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RCN demands action on bullying in Scottish health service

Parliamentary debate on the issue sparks call for culture change 

Parliamentary debate on the issue sparks call for culture change 


Politicians in the Scottish parliament discussed bullying in the country’s NHS. Picture: iStock

More needs to be done to combat bullying in the Scottish health service, the RCN has warned.

RCN Scotland was responding to a debate in the Scottish parliament this week about bullying and harassment in the NHS.

Call to act on staff concerns about bullying

The college’s associate director Eileen McKenna said the debate highlighted the need for culture change across the country’s health service.

‘No one at work should feel they are bullied, yet in our last employment survey almost a third of members who responded reported experiencing bullying from colleagues,’ she said.

‘Health boards across Scotland must take a proactive approach and do more to reassure staff that concerns will be acted on.’

Politician recalls hearing ‘many heartbreaking stories’

The debate was sparked by a review earlier this year on bullying at NHS Highland, which suggested that potentially hundreds of people had experienced bullying at the health board.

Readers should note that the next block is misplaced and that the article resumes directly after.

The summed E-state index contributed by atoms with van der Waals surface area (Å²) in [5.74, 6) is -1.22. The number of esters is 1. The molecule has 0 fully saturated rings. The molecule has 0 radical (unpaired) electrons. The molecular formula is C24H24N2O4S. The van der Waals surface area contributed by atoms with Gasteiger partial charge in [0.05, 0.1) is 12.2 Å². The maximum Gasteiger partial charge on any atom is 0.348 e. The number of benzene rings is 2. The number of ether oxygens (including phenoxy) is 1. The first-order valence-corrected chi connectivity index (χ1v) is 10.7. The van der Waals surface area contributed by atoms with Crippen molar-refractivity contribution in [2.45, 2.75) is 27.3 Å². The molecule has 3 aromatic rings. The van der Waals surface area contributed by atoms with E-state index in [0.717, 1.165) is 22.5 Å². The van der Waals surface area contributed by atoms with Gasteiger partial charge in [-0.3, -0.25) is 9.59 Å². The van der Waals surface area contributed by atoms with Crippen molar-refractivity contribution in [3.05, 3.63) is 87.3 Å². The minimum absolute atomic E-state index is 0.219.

Scottish Conservative MSP for the Highlands and Islands region Edward Mountain put forward the motion to debate the issue in parliament.

‘I have heard many heartbreaking stories about why people could not face the next day at work because of bullying,’ he said.

‘One person was not sure that they could face life at all.’

Scottish Labour MSP for the Highlands and Islands David Stewart echoed Mr Mountain’s statement.

‘Some victims who have contacted me have had their careers ruined, some have lost out financially and many have suffered mental health issues,’ he said.

Government apologises and pledges to review issue of bullying

During the parliamentary debate, Scottish health secretary Jeane Freeman thanked individuals from NHS Highland who had spoken out, and she apologised to them and others for the fact that they were bullied.

She said the government had asked all health boards in Scotland to consider the NHS Highland review’s recommendations, and added that a review of the issue would be conducted with all boards before the end of this year.


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